Americans have been struggling with unprecedented levels of depression and anxiety due to the coronavirus, and now a new study has confirmed what many of us suspected all along: Black American’s stress levels have skyrocketed even more following the death of George Floyd.
According to a study conducted by the federal government, initially intended to examine the effects of the coronavirus, the trauma experienced as a result of the graphic video of Floyd’s murder, worldwide demonstrations and heated debates about race, have all taken a serious mental toll on Black and Asian Americans.
Both emotionally and mentally these two groups have been disproportionately and adversely impacted while rates of anxiety and depression have remained relatively stable among white Americans and even decreased among Latin Americans.
The Washington Post reports, “The rate of Black Americans showing clinically significant signs of anxiety or depressive disorders jumped from 36 percent to 41 percent in the week after the video of Floyd’s death became public. That represents roughly 1.4 million more people.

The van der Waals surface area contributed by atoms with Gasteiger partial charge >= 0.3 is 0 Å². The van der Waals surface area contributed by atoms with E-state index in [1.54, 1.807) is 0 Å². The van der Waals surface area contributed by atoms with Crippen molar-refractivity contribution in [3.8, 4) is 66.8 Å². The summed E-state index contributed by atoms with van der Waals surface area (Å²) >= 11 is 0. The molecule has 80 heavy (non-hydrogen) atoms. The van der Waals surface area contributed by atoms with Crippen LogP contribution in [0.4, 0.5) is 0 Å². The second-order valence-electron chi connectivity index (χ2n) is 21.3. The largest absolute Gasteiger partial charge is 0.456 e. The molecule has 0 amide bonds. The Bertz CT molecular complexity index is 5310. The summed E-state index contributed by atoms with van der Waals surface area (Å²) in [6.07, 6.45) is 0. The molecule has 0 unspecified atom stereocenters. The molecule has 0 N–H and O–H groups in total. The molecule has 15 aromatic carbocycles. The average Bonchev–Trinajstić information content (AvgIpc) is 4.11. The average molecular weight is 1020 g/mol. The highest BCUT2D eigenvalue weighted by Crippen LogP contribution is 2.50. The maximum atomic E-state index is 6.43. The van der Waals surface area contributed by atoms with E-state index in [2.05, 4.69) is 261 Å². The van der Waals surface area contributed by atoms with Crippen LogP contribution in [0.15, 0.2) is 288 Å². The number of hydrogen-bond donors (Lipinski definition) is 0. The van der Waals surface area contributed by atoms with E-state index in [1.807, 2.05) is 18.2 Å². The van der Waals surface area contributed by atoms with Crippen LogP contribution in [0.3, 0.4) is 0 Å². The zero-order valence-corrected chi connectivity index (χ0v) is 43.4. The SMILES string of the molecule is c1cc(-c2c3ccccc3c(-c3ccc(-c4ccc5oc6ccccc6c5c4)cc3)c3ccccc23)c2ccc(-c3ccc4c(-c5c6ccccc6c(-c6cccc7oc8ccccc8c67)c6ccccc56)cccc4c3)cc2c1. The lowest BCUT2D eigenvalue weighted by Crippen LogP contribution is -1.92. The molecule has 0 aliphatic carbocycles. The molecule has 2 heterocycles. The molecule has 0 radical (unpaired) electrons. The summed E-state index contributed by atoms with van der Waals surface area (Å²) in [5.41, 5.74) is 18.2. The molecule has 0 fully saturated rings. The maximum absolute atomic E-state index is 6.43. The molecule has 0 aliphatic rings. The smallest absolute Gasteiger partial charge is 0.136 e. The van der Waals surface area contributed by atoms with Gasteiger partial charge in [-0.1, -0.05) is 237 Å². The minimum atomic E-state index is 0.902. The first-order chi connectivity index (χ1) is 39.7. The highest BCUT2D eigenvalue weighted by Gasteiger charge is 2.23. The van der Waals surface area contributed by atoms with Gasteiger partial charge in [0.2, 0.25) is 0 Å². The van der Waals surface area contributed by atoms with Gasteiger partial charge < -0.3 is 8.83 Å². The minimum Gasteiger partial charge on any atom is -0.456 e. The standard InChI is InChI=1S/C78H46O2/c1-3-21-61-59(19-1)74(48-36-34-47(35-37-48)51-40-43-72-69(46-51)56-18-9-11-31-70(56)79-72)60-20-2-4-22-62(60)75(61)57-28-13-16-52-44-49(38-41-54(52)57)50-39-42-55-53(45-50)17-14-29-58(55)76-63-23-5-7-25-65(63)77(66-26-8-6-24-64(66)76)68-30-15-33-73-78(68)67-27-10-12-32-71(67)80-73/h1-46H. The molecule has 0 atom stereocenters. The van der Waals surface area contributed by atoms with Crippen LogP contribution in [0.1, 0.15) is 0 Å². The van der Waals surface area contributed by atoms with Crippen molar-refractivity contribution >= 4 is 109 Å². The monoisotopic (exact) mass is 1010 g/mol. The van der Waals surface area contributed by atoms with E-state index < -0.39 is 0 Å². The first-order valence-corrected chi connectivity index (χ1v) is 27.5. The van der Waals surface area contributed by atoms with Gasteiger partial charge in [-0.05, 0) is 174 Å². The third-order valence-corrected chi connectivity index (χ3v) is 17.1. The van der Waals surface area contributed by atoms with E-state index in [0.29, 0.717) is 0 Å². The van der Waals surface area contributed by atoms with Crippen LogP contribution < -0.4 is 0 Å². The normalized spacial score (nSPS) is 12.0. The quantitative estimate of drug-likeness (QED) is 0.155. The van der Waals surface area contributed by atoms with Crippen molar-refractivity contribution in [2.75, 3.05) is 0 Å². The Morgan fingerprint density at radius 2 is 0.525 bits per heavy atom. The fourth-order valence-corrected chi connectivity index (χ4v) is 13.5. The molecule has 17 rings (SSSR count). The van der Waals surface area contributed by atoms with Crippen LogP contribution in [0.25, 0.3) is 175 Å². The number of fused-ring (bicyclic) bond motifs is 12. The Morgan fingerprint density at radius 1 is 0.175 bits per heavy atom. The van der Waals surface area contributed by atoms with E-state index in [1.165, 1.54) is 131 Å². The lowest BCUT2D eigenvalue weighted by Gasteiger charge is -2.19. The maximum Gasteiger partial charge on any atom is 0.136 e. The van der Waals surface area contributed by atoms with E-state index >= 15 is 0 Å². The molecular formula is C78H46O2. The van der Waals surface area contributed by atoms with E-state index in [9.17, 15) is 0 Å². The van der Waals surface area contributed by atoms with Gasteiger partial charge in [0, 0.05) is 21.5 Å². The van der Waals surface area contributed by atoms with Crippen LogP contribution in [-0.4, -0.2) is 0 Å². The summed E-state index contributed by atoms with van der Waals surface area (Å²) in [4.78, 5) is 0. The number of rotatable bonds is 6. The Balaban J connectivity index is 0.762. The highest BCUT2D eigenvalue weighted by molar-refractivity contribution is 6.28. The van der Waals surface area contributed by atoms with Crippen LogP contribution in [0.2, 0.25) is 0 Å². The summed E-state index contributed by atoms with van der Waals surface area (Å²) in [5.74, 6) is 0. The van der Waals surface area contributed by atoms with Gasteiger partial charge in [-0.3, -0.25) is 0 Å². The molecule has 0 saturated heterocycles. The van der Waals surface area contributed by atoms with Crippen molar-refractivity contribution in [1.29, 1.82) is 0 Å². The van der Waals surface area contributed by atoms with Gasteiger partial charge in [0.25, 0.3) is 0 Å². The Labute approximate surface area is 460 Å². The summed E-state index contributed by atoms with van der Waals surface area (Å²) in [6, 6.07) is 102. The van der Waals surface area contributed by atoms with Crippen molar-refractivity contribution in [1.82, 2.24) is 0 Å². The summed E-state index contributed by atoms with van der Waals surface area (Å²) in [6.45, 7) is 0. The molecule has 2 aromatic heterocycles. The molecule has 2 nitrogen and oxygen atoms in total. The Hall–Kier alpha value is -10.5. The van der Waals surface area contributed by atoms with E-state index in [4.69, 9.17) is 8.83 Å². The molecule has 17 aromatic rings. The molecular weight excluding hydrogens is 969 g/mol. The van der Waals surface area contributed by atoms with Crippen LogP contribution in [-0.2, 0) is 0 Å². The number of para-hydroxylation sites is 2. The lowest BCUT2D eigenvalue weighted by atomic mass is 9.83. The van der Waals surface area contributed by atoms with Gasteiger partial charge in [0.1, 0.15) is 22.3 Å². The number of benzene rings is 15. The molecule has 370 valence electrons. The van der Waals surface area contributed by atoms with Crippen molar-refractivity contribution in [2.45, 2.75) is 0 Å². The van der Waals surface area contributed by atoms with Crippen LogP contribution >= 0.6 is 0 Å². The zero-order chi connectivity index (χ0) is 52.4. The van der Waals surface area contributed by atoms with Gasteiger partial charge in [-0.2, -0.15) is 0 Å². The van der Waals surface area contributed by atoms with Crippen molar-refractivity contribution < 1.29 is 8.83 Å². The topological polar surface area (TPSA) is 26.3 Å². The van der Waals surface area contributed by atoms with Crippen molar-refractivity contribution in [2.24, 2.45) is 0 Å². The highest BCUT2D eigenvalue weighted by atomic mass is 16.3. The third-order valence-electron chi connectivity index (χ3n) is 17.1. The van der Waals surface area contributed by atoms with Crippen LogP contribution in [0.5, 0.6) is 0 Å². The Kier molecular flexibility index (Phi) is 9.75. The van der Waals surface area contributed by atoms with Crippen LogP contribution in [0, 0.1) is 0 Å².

Asians and African Americans show sharp increases in mental health problems amid protests, while white Americans were relatively untouched, Census Bureau finds. https://t.co/WYBXNnDTVR
— Soraya Chemaly (@schemaly) June 14, 2020
Among Asian Americans, those symptoms increased from 28 percent to 34 percent, a change that represents an increase of about 800,000 people.”
This disturbing new data comes from a weekly survey of U.S. households that was launched by the Census Bureau at the end of April. Included in the 20-minute 2020 Household Pulse Survey were questions commonly used by doctors to help determine whether patients might be suffering from a major depressive disorder or generalized anxiety disorder.
The results of these surveys have provided health professionals with a real-time snapshot of the country’s collective mental health.
Have you subscribed to theGrio’s new podcast “Dear Culture”? Download our newest episodes now!